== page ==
Digital media pioneer and former Disney executive Bob Lambert died last week of undisclosed causes, reports say. He was 55.
According to the Examiner, Lambert, who is best known for "taking Disney from film to digital cinema using CGI technology," has left an indelible mark on the world of digital animation.
“I am deeply saddened by the loss of my friend and former colleague Bob Lambert," said Dick Cook, former chairman of the Walt Disney Studios. "Not only was he a great person, he was a highly respected visionary who forever changed the moviegoing experience by leading the motion picture industry into the digital era. His passing is a great loss."
The LA Times notes:
Lambert served as senior executive in various departments at Walt Disney Co. for 25 years, helping to usher Disney into the digital era.
While working for Disney Feature Animation, Lambert conceived a strategy for replacing cell animation with CGI production. He worked with Pixar to develop a digital production system that earned Disney an Academy Award for Scientific and Technical Achievement.
In 2002, Lambert also founded Digital Cinema Initiatives, a group of several studios (including Disney, Fox and Paramount) that work together in an effort to improve the standard of digital cinema and to streamline the transition from film to CGI technology.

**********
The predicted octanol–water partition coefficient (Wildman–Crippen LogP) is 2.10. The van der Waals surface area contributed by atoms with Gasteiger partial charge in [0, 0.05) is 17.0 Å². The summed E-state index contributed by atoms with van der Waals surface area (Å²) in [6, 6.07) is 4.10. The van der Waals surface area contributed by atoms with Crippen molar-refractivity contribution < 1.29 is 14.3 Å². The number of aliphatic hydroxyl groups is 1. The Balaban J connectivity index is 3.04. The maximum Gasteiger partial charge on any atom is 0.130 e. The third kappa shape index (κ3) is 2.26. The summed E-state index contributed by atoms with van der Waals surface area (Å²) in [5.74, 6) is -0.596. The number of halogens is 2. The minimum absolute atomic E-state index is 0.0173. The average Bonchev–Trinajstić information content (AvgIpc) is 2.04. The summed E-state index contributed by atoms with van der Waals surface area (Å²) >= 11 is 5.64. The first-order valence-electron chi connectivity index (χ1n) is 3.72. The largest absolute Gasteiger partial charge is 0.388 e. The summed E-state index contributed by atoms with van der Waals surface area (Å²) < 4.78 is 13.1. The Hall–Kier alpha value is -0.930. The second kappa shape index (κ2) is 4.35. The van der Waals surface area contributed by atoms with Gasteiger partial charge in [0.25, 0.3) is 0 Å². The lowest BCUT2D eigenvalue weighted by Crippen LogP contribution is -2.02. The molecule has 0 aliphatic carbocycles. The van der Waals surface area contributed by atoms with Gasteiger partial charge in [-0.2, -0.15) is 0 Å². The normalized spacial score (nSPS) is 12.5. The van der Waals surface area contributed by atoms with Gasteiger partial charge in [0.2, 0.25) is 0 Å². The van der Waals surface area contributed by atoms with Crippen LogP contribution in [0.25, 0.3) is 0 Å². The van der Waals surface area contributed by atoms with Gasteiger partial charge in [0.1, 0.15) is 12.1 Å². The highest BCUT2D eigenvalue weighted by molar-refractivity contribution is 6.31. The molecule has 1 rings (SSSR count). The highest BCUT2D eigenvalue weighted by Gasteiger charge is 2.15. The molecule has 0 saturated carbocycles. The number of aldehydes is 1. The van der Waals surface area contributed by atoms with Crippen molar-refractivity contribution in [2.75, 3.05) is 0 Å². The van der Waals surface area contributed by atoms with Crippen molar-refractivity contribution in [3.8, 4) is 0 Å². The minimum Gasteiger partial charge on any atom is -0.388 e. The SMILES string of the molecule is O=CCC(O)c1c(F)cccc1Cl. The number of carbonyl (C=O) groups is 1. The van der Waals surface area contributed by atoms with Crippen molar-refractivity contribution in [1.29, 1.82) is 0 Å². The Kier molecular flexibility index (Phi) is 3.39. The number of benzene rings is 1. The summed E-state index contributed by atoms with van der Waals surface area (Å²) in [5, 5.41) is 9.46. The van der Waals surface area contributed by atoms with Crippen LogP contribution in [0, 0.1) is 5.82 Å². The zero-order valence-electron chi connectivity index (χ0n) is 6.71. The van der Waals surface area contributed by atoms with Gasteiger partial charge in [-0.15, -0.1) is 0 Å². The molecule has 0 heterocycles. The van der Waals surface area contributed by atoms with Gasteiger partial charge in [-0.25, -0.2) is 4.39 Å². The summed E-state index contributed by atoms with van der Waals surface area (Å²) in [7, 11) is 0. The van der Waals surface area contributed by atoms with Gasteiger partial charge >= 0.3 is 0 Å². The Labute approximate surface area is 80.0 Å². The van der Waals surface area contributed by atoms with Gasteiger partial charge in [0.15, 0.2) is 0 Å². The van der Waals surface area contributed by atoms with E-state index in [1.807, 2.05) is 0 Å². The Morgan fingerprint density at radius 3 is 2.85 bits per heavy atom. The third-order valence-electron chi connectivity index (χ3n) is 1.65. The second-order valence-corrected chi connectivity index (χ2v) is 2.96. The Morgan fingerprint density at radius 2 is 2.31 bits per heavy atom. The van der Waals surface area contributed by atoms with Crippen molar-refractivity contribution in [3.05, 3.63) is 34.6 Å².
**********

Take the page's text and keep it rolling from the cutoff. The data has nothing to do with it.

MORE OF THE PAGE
According to the Examiner, over 60 percent of movie theaters now use digital screening equipment thanks to Lambert's leadership.
"Bob led us into the transition from celluloid film to digital and forever improved the quality of our films and our movie-watching experience. Few in our tech community were more respected or well-liked than Bob," said CEO Chris Dodd, chairman of MPAA.
Lambert was involved in several other digital media organizations, including the World Technology Network. He was also an active member of the Academy of Motion Picture Arts & Sciences' Technology Council and a fellow of the Society of Motion Picture & Television Engineers.
According to the Chicago Tribune, Lambert held 30 patents in media technologies and was named an industry pioneer by ShoWest, the exhibition industry trade show now called CinemaCon.
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